Bill's Lecture - Lye & Stambermill






Bill's Lecture

Early Days
(Lagos, Oldbury,Langley)

Lye & Stambermill

Oldswinford & Stourbridge

Brierley Hill

Cradley Heath, Cradley & Dudley

Wollescote & Kinver


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Other Works

Bill at Work



It was in the church at Lye that I must have looked upon the first stained glass window I ever saw, when as an infant I went to the Sunday School there. Much later as an adult member of the choir I looked at this window for hours shifting the figures about into differing attitudes, during years and years of boring sermons. It was placed there almost 100 years ago, is very simple in style, and contains some completely black glass, which throws the figure of Christ into bright contrast.


For many years it was the only window in the church until after the 1914 war when the memorial to Fred Hill and the War Memorial windows were erected (St George). The Rev. Conan Davis, the incumbent of the time, collected money from all over the district and it was not realised that the memorial would be inside the Parish Church. This upset some of the nonconformists who had subscribed, so later a monument was erected in the churchyard facing the High Street.

  For many years our Town Librarian, Mr Fred Bristow, used to relate the story of how he had returned from the War and also had his name on the window among the fallen. ‘Poor old Fred, numbered among the Dead’.  

  The Hill window was put in to the memory of Fred Hill, master of the church schools, who died in 1918.







There is also a Second World War memorial made by Edgar Lemon of Bromsgrove whom I knew as clever artist in my early days.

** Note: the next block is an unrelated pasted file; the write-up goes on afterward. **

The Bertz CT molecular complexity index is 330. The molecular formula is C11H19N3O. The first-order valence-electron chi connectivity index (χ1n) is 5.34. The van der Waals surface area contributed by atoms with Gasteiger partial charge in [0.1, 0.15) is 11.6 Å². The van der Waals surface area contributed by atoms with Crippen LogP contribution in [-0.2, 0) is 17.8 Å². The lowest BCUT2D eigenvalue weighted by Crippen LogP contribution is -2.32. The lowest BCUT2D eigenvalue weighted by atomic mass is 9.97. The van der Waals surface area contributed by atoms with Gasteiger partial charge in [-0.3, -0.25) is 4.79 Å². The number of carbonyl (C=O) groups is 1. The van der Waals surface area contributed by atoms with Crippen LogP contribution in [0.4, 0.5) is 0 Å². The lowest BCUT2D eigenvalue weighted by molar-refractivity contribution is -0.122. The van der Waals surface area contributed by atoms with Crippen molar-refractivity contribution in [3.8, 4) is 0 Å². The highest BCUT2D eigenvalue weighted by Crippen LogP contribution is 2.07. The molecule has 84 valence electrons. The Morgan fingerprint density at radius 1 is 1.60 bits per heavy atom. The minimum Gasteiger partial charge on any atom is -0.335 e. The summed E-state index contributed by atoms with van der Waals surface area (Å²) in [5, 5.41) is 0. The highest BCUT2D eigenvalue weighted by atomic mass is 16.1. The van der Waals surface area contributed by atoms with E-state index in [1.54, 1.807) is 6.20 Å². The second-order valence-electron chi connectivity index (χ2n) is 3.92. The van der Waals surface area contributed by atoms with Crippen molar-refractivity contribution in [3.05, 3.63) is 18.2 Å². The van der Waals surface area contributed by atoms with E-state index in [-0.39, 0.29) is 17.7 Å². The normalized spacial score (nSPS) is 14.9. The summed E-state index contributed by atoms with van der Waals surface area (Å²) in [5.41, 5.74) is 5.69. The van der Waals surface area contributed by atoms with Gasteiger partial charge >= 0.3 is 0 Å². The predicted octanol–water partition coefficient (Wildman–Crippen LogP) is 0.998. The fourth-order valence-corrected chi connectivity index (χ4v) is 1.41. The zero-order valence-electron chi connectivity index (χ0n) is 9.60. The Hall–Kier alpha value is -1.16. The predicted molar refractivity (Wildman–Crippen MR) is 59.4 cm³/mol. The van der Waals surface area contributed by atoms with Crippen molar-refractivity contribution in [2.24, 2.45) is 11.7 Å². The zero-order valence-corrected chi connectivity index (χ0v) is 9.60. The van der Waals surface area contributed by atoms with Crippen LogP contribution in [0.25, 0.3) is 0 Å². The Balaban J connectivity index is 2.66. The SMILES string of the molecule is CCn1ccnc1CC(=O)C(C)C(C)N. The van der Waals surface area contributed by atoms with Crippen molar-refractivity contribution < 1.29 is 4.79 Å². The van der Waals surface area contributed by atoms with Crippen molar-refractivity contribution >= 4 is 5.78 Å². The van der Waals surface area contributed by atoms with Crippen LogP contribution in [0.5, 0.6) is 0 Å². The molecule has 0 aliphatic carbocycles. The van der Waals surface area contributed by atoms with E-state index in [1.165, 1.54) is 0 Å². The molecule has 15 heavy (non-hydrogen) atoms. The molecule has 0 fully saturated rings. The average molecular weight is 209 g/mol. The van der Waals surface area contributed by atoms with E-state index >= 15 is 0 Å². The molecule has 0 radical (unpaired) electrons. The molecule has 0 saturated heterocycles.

He also created the Hodgkiss window which has several points of interest upon it. St Andrew glares out at the other saint on the other side of the nave. He also appears in a boat which seems to tell the story of the miraculous drought, except that there are only two disciples in the boat and one of these is looking more like Noah flying his pigeons. It could not be the story of Christ walking on the waters and calming the sea because he stands in the distance, a very diminutive figure firmly on a rock.

Beneath the well known passages of ‘Their sound is gone unto all lands’ is a fair representation of Worcester Cathedral and ‘and their words to the end of the world’ is ‘The Lye’. The Lye – notice the local vernacular which seems to completes the passage. Is the artist trying to convey that Lye is the end of the world?

  It is a nice bit of painting of the Parish Church. One can also see in the picture the Ebenezer Methodist Church which recently fell apart, and more smoking chimney stacks than ever I recall from the past, and whatever are those two glasshouse cones doing in Lye! It would have been a far better thing to have shown a glimpse of the Oldnall Colliery which once was a familiar landmark dominating the scene as much as it once dominated the industrial life of the district.

We will now proceed to Stambermill where the living has just been amalgamated with Lye. The chancel here is apsidal in form with the roof running up at angles to an apex at the height of the nave roof. This makes a good sounding board for the choir and in the apse are three stained glass windows. In churches throughout the country can be seen the usual ‘Pot-Boilers’, the artist’s expression to describe windows which are easy to dash off and provide his bread and butter. I would rate these as The Good Shepherd, Christ blessing the little children and the Light of the world, in that order. They have been repeated ad nauseum everywhere, and Stambermill has its share with two Good Shepherds, two Blessing the Little Children and one Light of the World.

I plead guilty to the Good Shepherd on the right of this group which was put there in 1938. My work at this church included the renewal of many of the leaded windows a few years ago. One windy morning, whilst putting in the large West window which was high up on the West gable near the roof, the Rev. Lutton came up and told me he had had a dream in which he saw me fall from the top of the scaffolding. As you can imagine, this cheered me up no end for the rest of the day.

(St Mark's Church Stambermill was demolished in February 1986.  The fate of the windows is unknown.  They have probably been lost)